1. Perhaps I haven't been clear. And perhaps you have misrepresented what I've said and then argued against that. Nowhere in my posts have I suggested husbands and wives swapping roles or responsibilities. However, in response to the overly macho, borderline chauvinistic ideals of the American 1950s, I have pointed out that husbands are not given an "off duty" card when they arrive home from work. They do not have a pass to lay on the couch and demand that the wife clean, cook, and tend to the children. When I come home, I see my wife (sometimes) wearied and stressed. So I do everything I can to ease the stress. If you believe that's contributing to the acceptance of same-sex marriage and loss of gender identity, I think you are sorely mistaken. You said that "Jesus did not submit to the church." But in fact he did come to serve the church! He came to earth and washed the feet of his disciples! Maybe you think Jesus was being a little too humble in that story.

    2. How is expecting your wife to look after the home misogynistic?
      Then is Titus 2:5 misogynistic? Is proverbs 31 misogynistic?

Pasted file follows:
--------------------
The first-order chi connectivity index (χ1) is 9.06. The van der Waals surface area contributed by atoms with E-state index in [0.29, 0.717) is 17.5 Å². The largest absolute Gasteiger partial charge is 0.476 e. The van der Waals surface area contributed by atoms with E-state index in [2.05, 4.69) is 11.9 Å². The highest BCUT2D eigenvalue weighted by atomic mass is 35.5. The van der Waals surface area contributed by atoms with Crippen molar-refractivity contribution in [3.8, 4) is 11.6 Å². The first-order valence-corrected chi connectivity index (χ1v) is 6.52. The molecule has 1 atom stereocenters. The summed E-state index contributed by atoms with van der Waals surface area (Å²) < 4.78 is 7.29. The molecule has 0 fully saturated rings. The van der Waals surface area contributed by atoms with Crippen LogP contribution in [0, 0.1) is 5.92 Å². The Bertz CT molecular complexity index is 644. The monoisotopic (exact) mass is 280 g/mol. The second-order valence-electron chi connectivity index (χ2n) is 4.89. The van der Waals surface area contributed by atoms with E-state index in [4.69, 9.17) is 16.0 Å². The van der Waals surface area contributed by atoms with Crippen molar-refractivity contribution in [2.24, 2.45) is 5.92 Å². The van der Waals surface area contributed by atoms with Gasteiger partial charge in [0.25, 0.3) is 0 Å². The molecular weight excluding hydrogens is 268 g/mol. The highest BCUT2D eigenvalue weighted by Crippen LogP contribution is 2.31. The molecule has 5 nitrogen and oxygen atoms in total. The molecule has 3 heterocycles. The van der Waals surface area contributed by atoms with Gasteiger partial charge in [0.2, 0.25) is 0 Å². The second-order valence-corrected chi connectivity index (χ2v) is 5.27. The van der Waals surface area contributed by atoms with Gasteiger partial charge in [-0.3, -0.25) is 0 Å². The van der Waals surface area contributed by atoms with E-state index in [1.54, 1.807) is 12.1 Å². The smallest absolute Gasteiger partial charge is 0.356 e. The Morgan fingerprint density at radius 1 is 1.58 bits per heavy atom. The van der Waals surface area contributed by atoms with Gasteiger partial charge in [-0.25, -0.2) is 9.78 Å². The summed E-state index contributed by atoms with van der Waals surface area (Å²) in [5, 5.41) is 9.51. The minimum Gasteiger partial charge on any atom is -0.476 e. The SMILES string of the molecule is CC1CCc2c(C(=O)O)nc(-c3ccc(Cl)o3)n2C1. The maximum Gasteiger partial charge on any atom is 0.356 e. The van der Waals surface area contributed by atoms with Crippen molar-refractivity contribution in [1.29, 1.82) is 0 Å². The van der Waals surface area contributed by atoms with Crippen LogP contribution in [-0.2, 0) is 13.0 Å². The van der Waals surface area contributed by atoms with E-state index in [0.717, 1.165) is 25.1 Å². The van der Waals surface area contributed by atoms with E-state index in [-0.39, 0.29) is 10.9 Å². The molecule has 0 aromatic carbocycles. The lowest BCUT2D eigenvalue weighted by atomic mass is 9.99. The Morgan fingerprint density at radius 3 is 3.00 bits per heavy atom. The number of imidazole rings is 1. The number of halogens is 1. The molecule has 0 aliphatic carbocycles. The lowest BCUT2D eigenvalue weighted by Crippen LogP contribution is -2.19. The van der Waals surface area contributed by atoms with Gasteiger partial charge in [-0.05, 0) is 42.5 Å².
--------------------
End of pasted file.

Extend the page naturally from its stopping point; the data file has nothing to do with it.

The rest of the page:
What about men who work so hard to serve their families by providing for them- they are not allowed to rest when they come home?

      how sad.. even Jesus rested

    3. It seems to me you are putting words in my mouth yet again. I believe the Bible teaches equal value of genders with differing roles. No part of the Bible is "misogynistic." But a man who believes himself to be superior to his wife could twist parts of the Bible to fit his agenda--and that has happened far too often. Being a "keeper at home" never describes certain tasks that are "for women" and others that are "for men." These task assignments are mostly the product of culture; and that's fine, as long as it doesn't degenerate into a relationship in which the husband expects the wife to do everything at home simply because he generates more (or all) of the household income. So yes, men should work hard at work; and then they should come home and serve their families. Parenthood and marriage is about sacrificing for the good of the spouse/children. Matthew 20:26 says, "Whosoever will be great among you, let him be your minister." And Matthew 23:11 says, "But he that is greatest among you shall be your servant." Having a leadership role in the home means the husband should expend himself for his family, even if it means doing the dishes or cleaning a toilet when necessary. And when it's not necessary, then it's fine for me to come home from work and enjoy a clean house and home-cooked meals that my wife makes! She's amazing.

    4. a man that works hard to provide while dealing with the messed up sinful world is expending himself